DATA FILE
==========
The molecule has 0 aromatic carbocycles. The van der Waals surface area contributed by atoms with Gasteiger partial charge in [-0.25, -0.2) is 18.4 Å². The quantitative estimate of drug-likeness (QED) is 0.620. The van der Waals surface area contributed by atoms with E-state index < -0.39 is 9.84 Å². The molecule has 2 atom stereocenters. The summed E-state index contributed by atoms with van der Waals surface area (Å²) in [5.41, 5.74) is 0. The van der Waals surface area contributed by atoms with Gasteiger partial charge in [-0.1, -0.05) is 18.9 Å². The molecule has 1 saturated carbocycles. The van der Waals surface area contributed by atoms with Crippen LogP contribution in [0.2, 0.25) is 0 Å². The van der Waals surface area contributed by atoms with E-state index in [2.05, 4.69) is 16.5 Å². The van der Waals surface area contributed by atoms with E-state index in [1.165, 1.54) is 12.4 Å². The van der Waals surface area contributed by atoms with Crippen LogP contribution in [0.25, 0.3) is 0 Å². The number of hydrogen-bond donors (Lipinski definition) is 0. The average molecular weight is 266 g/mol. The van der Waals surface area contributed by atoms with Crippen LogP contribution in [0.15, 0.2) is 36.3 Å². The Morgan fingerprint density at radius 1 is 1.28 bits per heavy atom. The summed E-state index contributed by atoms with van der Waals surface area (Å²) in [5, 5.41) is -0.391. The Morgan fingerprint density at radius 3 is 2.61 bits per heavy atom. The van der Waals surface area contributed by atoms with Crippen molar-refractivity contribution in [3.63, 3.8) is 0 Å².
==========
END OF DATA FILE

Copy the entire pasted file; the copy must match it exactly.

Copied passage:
The molecule has 0 aromatic carbocycles. The van der Waals surface area contributed by atoms with Gasteiger partial charge in [-0.25, -0.2) is 18.4 Å². The quantitative estimate of drug-likeness (QED) is 0.620. The van der Waals surface area contributed by atoms with E-state index < -0.39 is 9.84 Å². The molecule has 2 atom stereocenters. The summed E-state index contributed by atoms with van der Waals surface area (Å²) in [5.41, 5.74) is 0. The van der Waals surface area contributed by atoms with Gasteiger partial charge in [-0.1, -0.05) is 18.9 Å². The molecule has 1 saturated carbocycles. The van der Waals surface area contributed by atoms with Crippen LogP contribution in [0.2, 0.25) is 0 Å². The van der Waals surface area contributed by atoms with E-state index in [2.05, 4.69) is 16.5 Å². The van der Waals surface area contributed by atoms with E-state index in [1.165, 1.54) is 12.4 Å². The van der Waals surface area contributed by atoms with Crippen LogP contribution in [0.25, 0.3) is 0 Å². The number of hydrogen-bond donors (Lipinski definition) is 0. The average molecular weight is 266 g/mol. The van der Waals surface area contributed by atoms with Crippen LogP contribution in [0.15, 0.2) is 36.3 Å². The Morgan fingerprint density at radius 1 is 1.28 bits per heavy atom. The summed E-state index contributed by atoms with van der Waals surface area (Å²) in [5, 5.41) is -0.391. The Morgan fingerprint density at radius 3 is 2.61 bits per heavy atom. The van der Waals surface area contributed by atoms with Crippen molar-refractivity contribution in [3.63, 3.8) is 0 Å².